The data will then be able to be used by engineers to determine the best locations for potential wind energy projects primarily in offshore and coastal areas where winds often tend to be stronger.
“We give better data to the engineers designing the wind turbines,” said Janas.
The lightweight fiberglass drone, affectionately known by the research team as the Golden Eagle, is back on the Clarkson campus from its inaugural test flight in Indiana where it outperformed initial expectations.
The experimental 55-pound aircraft is being used as part of a $700,000 federal Department of Energy project that will study wind power resources on Lake Erie.
“We will know exactly the amount of power that can be generated and we’ll know where to located them,” said Clarkson University Professor Pier Marzocca.
It took five different versions and thousands of man hours before Clarkson researchers came up with the finished product.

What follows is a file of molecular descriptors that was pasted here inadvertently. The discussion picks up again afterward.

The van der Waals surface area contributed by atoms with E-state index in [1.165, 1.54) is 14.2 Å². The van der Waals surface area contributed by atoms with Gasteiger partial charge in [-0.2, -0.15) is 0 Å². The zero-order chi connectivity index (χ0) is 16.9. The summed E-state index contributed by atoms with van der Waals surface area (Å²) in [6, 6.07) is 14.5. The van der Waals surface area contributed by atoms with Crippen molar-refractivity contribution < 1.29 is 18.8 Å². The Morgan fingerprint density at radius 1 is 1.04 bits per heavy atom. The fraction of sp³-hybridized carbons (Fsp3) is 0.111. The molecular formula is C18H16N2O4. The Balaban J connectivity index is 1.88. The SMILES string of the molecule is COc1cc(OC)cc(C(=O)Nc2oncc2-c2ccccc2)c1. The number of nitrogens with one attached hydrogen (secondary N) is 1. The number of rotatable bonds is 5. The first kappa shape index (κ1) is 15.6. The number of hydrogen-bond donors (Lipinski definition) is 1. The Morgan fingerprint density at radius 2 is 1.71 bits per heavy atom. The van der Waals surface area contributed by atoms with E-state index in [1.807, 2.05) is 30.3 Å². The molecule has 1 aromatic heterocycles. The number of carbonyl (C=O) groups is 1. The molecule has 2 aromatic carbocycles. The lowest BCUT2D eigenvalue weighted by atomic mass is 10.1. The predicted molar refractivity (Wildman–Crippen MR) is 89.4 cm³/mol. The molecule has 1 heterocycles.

Tiny sensors on the drone’s nose detect wind velocity and other data which is then stored and analyzed providing a low cost more accurate depiction of wind assessments.
Being on the cutting edge of wind energy development is an exciting opportunity for the Clarkson team.
“We can fly higher than they can place towers and we can fly lower than conventional aircraft,” said graduate student Daniel Valyou.
So keep an eye to the sky as the researchers also hope to be able to conduct more test flights in either Potsdam or Massena in the coming weeks.
Read the article and watch the news report video at: http://www.wwnytv.com/news/local/Clarkson-Develops-Drone-To-Help-Build-Wind-Turbines-157916925.html